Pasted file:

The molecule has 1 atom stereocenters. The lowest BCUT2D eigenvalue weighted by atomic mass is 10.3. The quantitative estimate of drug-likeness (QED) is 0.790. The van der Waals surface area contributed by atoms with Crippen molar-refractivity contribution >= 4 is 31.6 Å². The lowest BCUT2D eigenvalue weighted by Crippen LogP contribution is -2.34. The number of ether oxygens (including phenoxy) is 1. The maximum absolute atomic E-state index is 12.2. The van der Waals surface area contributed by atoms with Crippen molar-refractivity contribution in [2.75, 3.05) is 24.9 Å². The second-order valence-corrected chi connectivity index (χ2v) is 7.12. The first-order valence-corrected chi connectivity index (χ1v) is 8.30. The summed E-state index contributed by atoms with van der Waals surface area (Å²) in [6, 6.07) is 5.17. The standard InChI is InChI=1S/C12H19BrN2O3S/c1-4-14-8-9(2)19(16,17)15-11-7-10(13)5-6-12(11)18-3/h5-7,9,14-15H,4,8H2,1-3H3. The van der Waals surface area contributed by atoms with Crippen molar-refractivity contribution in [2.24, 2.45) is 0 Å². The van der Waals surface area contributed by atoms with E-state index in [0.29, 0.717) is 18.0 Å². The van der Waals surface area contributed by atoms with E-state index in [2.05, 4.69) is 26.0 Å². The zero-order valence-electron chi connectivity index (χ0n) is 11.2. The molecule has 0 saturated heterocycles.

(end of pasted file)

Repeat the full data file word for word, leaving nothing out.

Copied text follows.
The molecule has 1 atom stereocenters. The lowest BCUT2D eigenvalue weighted by atomic mass is 10.3. The quantitative estimate of drug-likeness (QED) is 0.790. The van der Waals surface area contributed by atoms with Crippen molar-refractivity contribution >= 4 is 31.6 Å². The lowest BCUT2D eigenvalue weighted by Crippen LogP contribution is -2.34. The number of ether oxygens (including phenoxy) is 1. The maximum absolute atomic E-state index is 12.2. The van der Waals surface area contributed by atoms with Crippen molar-refractivity contribution in [2.75, 3.05) is 24.9 Å². The second-order valence-corrected chi connectivity index (χ2v) is 7.12. The first-order valence-corrected chi connectivity index (χ1v) is 8.30. The summed E-state index contributed by atoms with van der Waals surface area (Å²) in [6, 6.07) is 5.17. The standard InChI is InChI=1S/C12H19BrN2O3S/c1-4-14-8-9(2)19(16,17)15-11-7-10(13)5-6-12(11)18-3/h5-7,9,14-15H,4,8H2,1-3H3. The van der Waals surface area contributed by atoms with Crippen molar-refractivity contribution in [2.24, 2.45) is 0 Å². The van der Waals surface area contributed by atoms with E-state index in [0.29, 0.717) is 18.0 Å². The van der Waals surface area contributed by atoms with E-state index in [2.05, 4.69) is 26.0 Å². The zero-order valence-electron chi connectivity index (χ0n) is 11.2. The molecule has 0 saturated heterocycles.